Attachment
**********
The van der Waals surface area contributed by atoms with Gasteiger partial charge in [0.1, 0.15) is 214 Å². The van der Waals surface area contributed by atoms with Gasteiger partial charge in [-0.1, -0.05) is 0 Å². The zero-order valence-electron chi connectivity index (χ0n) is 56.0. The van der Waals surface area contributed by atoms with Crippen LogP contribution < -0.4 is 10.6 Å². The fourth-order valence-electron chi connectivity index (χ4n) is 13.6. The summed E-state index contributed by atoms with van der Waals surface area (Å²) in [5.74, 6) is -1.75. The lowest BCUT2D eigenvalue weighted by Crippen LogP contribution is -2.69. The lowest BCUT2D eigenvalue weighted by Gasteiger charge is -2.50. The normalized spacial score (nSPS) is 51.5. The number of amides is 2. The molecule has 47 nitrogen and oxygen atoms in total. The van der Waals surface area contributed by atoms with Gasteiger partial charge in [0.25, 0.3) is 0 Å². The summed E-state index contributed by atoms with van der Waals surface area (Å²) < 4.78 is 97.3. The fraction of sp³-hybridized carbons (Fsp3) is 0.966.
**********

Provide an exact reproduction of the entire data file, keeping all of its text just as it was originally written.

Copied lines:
The van der Waals surface area contributed by atoms with Gasteiger partial charge in [0.1, 0.15) is 214 Å². The van der Waals surface area contributed by atoms with Gasteiger partial charge in [-0.1, -0.05) is 0 Å². The zero-order valence-electron chi connectivity index (χ0n) is 56.0. The van der Waals surface area contributed by atoms with Crippen LogP contribution < -0.4 is 10.6 Å². The fourth-order valence-electron chi connectivity index (χ4n) is 13.6. The summed E-state index contributed by atoms with van der Waals surface area (Å²) in [5.74, 6) is -1.75. The lowest BCUT2D eigenvalue weighted by Crippen LogP contribution is -2.69. The lowest BCUT2D eigenvalue weighted by Gasteiger charge is -2.50. The normalized spacial score (nSPS) is 51.5. The number of amides is 2. The molecule has 47 nitrogen and oxygen atoms in total. The van der Waals surface area contributed by atoms with Gasteiger partial charge in [0.25, 0.3) is 0 Å². The summed E-state index contributed by atoms with van der Waals surface area (Å²) < 4.78 is 97.3. The fraction of sp³-hybridized carbons (Fsp3) is 0.966.